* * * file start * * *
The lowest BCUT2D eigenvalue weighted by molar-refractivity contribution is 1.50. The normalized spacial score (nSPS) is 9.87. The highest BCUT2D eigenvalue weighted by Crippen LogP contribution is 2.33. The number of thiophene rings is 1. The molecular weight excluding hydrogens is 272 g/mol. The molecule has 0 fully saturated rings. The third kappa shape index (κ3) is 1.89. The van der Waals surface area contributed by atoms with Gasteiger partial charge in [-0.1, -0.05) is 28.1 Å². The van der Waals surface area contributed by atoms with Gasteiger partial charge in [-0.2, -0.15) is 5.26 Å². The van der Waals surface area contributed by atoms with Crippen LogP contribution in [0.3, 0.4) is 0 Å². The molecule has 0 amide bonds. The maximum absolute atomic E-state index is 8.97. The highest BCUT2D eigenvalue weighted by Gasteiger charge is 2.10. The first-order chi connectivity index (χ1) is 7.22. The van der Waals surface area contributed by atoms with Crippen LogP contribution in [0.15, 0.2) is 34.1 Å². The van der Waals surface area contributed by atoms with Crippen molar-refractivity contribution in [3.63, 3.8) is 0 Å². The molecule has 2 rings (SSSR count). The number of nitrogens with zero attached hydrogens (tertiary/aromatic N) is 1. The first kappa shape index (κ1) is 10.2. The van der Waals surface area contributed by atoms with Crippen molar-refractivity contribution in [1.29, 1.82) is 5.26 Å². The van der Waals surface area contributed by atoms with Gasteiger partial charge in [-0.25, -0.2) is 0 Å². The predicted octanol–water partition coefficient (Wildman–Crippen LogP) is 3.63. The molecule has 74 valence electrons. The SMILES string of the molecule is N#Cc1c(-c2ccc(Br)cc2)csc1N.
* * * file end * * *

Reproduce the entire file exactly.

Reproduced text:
The lowest BCUT2D eigenvalue weighted by molar-refractivity contribution is 1.50. The normalized spacial score (nSPS) is 9.87. The highest BCUT2D eigenvalue weighted by Crippen LogP contribution is 2.33. The number of thiophene rings is 1. The molecular weight excluding hydrogens is 272 g/mol. The molecule has 0 fully saturated rings. The third kappa shape index (κ3) is 1.89. The van der Waals surface area contributed by atoms with Gasteiger partial charge in [-0.1, -0.05) is 28.1 Å². The van der Waals surface area contributed by atoms with Gasteiger partial charge in [-0.2, -0.15) is 5.26 Å². The van der Waals surface area contributed by atoms with Crippen LogP contribution in [0.3, 0.4) is 0 Å². The molecule has 0 amide bonds. The maximum absolute atomic E-state index is 8.97. The highest BCUT2D eigenvalue weighted by Gasteiger charge is 2.10. The first-order chi connectivity index (χ1) is 7.22. The van der Waals surface area contributed by atoms with Crippen LogP contribution in [0.15, 0.2) is 34.1 Å². The van der Waals surface area contributed by atoms with Crippen molar-refractivity contribution in [3.63, 3.8) is 0 Å². The molecule has 2 rings (SSSR count). The number of nitrogens with zero attached hydrogens (tertiary/aromatic N) is 1. The first kappa shape index (κ1) is 10.2. The van der Waals surface area contributed by atoms with Crippen molar-refractivity contribution in [1.29, 1.82) is 5.26 Å². The van der Waals surface area contributed by atoms with Gasteiger partial charge in [-0.25, -0.2) is 0 Å². The predicted octanol–water partition coefficient (Wildman–Crippen LogP) is 3.63. The molecule has 74 valence electrons. The SMILES string of the molecule is N#Cc1c(-c2ccc(Br)cc2)csc1N.